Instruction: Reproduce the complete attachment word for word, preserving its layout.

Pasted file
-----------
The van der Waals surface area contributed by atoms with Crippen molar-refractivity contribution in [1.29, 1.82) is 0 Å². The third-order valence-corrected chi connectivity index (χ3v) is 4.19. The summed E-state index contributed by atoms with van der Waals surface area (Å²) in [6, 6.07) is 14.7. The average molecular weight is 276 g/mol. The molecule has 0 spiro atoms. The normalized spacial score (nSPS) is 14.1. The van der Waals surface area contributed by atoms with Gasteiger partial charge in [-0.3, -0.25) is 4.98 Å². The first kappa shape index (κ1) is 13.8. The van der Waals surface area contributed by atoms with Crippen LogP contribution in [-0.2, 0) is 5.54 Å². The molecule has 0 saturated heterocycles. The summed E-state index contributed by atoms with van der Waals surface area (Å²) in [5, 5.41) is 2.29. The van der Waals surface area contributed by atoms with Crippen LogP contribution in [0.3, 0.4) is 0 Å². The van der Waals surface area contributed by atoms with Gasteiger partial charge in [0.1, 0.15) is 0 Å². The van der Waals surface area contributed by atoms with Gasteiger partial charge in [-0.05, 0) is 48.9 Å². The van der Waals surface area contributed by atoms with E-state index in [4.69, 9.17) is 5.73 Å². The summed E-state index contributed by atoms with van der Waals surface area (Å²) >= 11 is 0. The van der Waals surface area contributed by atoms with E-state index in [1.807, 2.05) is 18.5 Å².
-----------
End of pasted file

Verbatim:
The van der Waals surface area contributed by atoms with Crippen molar-refractivity contribution in [1.29, 1.82) is 0 Å². The third-order valence-corrected chi connectivity index (χ3v) is 4.19. The summed E-state index contributed by atoms with van der Waals surface area (Å²) in [6, 6.07) is 14.7. The average molecular weight is 276 g/mol. The molecule has 0 spiro atoms. The normalized spacial score (nSPS) is 14.1. The van der Waals surface area contributed by atoms with Gasteiger partial charge in [-0.3, -0.25) is 4.98 Å². The first kappa shape index (κ1) is 13.8. The van der Waals surface area contributed by atoms with Crippen LogP contribution in [-0.2, 0) is 5.54 Å². The molecule has 0 saturated heterocycles. The summed E-state index contributed by atoms with van der Waals surface area (Å²) in [5, 5.41) is 2.29. The van der Waals surface area contributed by atoms with Crippen LogP contribution in [0.3, 0.4) is 0 Å². The van der Waals surface area contributed by atoms with Gasteiger partial charge in [0.1, 0.15) is 0 Å². The van der Waals surface area contributed by atoms with Gasteiger partial charge in [-0.05, 0) is 48.9 Å². The van der Waals surface area contributed by atoms with E-state index in [4.69, 9.17) is 5.73 Å². The summed E-state index contributed by atoms with van der Waals surface area (Å²) >= 11 is 0. The van der Waals surface area contributed by atoms with E-state index in [1.807, 2.05) is 18.5 Å².